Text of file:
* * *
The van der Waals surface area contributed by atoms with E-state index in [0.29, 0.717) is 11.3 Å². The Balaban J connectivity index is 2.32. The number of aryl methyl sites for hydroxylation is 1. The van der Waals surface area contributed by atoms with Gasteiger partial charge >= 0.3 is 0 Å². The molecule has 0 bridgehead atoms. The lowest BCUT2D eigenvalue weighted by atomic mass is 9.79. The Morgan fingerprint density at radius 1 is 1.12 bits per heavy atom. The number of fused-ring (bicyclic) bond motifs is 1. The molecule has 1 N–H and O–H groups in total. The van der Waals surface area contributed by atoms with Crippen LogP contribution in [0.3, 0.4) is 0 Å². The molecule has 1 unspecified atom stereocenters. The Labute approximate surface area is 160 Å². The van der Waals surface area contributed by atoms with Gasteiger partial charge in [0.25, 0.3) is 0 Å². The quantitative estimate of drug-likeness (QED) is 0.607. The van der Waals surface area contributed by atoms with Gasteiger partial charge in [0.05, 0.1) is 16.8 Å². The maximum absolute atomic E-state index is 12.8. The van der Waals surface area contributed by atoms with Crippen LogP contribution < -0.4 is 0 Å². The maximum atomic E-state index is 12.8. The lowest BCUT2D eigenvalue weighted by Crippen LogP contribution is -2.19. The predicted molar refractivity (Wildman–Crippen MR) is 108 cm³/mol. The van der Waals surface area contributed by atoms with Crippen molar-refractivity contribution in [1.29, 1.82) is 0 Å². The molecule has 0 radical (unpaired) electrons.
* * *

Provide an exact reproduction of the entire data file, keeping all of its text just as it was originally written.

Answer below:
The van der Waals surface area contributed by atoms with E-state index in [0.29, 0.717) is 11.3 Å². The Balaban J connectivity index is 2.32. The number of aryl methyl sites for hydroxylation is 1. The van der Waals surface area contributed by atoms with Gasteiger partial charge >= 0.3 is 0 Å². The molecule has 0 bridgehead atoms. The lowest BCUT2D eigenvalue weighted by atomic mass is 9.79. The Morgan fingerprint density at radius 1 is 1.12 bits per heavy atom. The number of fused-ring (bicyclic) bond motifs is 1. The molecule has 1 N–H and O–H groups in total. The van der Waals surface area contributed by atoms with Crippen LogP contribution in [0.3, 0.4) is 0 Å². The molecule has 1 unspecified atom stereocenters. The Labute approximate surface area is 160 Å². The van der Waals surface area contributed by atoms with Gasteiger partial charge in [0.25, 0.3) is 0 Å². The quantitative estimate of drug-likeness (QED) is 0.607. The van der Waals surface area contributed by atoms with Gasteiger partial charge in [0.05, 0.1) is 16.8 Å². The maximum absolute atomic E-state index is 12.8. The van der Waals surface area contributed by atoms with Crippen LogP contribution < -0.4 is 0 Å². The maximum atomic E-state index is 12.8. The lowest BCUT2D eigenvalue weighted by Crippen LogP contribution is -2.19. The predicted molar refractivity (Wildman–Crippen MR) is 108 cm³/mol. The van der Waals surface area contributed by atoms with Crippen molar-refractivity contribution in [1.29, 1.82) is 0 Å². The molecule has 0 radical (unpaired) electrons.